“I would say 90% of the new cases we have found are old carcasses we previously did not locate,” Dimakatso Ntshebe, a regional wildlife director, said in a recent interview with Bloomberg. “However, a few are indeed new deaths. All recovered carcasses do not show signs of poaching.”
Last year, Botswana President Mokgweetsi Masisi lifted a hunting ban to prevent the 135,000 elephants in the country from damaging crops and sometimes trampling residents.
Carcass samples are also being sent to a laboratory in Zimbabwe to determine the cause of the deaths. However, the COVID-19 pandemic could cause delays in receiving testing results.
Ntshebe also warned that more elephant deaths could occur.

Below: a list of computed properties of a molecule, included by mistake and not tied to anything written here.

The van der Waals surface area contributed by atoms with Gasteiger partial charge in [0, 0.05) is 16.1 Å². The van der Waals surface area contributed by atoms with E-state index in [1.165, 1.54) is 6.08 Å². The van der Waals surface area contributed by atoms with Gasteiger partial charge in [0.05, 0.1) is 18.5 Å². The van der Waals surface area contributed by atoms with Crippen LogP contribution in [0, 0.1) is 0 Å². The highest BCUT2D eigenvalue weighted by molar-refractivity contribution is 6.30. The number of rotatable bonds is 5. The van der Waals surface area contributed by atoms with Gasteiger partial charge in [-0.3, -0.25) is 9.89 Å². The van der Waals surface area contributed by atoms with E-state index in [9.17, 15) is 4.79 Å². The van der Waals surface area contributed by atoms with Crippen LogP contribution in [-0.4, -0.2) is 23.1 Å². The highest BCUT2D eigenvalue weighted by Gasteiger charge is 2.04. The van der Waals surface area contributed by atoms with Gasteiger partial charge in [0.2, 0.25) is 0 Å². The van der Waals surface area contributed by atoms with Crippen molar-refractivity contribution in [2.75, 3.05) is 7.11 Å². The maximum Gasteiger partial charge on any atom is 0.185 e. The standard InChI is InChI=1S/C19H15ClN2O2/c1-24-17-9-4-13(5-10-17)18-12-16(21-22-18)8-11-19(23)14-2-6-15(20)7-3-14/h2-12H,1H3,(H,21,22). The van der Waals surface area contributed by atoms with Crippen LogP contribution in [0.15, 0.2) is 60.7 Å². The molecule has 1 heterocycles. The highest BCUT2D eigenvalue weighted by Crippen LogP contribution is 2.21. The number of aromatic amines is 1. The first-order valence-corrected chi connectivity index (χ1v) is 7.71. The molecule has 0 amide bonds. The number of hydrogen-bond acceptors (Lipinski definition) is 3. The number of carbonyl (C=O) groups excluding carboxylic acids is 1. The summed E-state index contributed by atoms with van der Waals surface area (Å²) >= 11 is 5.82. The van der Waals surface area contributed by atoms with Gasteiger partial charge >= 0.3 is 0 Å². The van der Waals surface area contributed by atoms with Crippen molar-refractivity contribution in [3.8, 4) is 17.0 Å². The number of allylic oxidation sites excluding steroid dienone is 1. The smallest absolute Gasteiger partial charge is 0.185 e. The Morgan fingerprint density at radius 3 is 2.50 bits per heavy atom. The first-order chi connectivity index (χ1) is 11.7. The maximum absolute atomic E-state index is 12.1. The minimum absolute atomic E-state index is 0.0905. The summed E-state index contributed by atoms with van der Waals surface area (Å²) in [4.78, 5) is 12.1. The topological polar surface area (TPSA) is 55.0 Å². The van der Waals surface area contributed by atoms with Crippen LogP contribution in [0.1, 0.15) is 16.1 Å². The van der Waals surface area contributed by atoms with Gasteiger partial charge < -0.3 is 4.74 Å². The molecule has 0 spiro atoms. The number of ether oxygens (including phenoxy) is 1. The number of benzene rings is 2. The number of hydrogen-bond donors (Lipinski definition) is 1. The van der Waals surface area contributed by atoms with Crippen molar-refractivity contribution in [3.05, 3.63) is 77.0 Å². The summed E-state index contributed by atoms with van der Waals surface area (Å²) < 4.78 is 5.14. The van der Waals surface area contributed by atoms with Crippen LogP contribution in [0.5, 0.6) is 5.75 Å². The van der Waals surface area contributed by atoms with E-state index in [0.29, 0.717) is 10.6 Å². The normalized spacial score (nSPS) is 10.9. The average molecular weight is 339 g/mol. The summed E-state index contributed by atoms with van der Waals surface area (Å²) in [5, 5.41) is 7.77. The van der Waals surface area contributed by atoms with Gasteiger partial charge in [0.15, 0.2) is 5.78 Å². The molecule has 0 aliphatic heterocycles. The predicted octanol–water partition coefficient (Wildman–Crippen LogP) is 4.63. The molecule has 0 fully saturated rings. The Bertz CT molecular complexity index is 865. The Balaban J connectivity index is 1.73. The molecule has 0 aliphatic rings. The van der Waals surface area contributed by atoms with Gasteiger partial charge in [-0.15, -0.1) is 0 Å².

"We are still experiencing elephants dying in the Okavango Panhandle," the wildlife official said, also noting that tusks have been removed from the dead elephants.
"We have started removing the tusks in the dead elephants, and we have started burning the carcasses," Ntshebe said, reported Big News Network."We have started with those [carcasses], which are close to the villages, and those that are lying in the water. The idea is to burn as many carcasses as possible. However, we have a challenge since some of the carcasses are in areas which are difficult to reach."
The majority of the world’s African elephants live in Southern Africa, where Botswana is located.